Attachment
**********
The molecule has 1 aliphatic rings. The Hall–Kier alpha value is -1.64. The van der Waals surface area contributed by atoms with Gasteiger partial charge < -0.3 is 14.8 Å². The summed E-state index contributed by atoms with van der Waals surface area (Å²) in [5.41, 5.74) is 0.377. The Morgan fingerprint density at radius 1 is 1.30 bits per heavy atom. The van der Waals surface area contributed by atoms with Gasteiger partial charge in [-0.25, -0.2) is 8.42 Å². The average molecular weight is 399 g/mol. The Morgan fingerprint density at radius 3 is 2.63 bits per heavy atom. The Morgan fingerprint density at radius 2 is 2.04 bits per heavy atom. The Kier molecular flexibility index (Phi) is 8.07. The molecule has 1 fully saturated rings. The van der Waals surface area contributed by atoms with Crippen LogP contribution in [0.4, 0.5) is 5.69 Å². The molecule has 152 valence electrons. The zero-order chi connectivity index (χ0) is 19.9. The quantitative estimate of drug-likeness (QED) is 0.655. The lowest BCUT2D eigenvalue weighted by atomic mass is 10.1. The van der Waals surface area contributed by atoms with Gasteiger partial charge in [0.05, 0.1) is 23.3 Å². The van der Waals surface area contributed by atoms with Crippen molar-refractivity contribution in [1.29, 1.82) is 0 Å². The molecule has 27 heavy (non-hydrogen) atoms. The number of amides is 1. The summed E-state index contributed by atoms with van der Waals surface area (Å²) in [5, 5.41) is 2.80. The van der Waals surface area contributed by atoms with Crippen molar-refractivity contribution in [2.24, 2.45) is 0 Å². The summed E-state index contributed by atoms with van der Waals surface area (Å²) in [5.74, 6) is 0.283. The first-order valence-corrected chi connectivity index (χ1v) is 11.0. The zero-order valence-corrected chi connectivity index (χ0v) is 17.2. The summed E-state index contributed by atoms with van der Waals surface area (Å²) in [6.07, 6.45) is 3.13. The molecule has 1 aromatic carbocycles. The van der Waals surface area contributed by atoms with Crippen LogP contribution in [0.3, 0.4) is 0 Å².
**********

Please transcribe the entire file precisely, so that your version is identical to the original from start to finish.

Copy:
The molecule has 1 aliphatic rings. The Hall–Kier alpha value is -1.64. The van der Waals surface area contributed by atoms with Gasteiger partial charge < -0.3 is 14.8 Å². The summed E-state index contributed by atoms with van der Waals surface area (Å²) in [5.41, 5.74) is 0.377. The Morgan fingerprint density at radius 1 is 1.30 bits per heavy atom. The van der Waals surface area contributed by atoms with Gasteiger partial charge in [-0.25, -0.2) is 8.42 Å². The average molecular weight is 399 g/mol. The Morgan fingerprint density at radius 3 is 2.63 bits per heavy atom. The Morgan fingerprint density at radius 2 is 2.04 bits per heavy atom. The Kier molecular flexibility index (Phi) is 8.07. The molecule has 1 fully saturated rings. The van der Waals surface area contributed by atoms with Crippen LogP contribution in [0.4, 0.5) is 5.69 Å². The molecule has 152 valence electrons. The zero-order chi connectivity index (χ0) is 19.9. The quantitative estimate of drug-likeness (QED) is 0.655. The lowest BCUT2D eigenvalue weighted by atomic mass is 10.1. The van der Waals surface area contributed by atoms with Gasteiger partial charge in [0.05, 0.1) is 23.3 Å². The van der Waals surface area contributed by atoms with Crippen molar-refractivity contribution in [1.29, 1.82) is 0 Å². The molecule has 27 heavy (non-hydrogen) atoms. The number of amides is 1. The summed E-state index contributed by atoms with van der Waals surface area (Å²) in [5, 5.41) is 2.80. The van der Waals surface area contributed by atoms with Crippen molar-refractivity contribution in [2.24, 2.45) is 0 Å². The summed E-state index contributed by atoms with van der Waals surface area (Å²) in [5.74, 6) is 0.283. The first-order valence-corrected chi connectivity index (χ1v) is 11.0. The zero-order valence-corrected chi connectivity index (χ0v) is 17.2. The summed E-state index contributed by atoms with van der Waals surface area (Å²) in [6.07, 6.45) is 3.13. The molecule has 1 aromatic carbocycles. The van der Waals surface area contributed by atoms with Crippen LogP contribution in [0.3, 0.4) is 0 Å².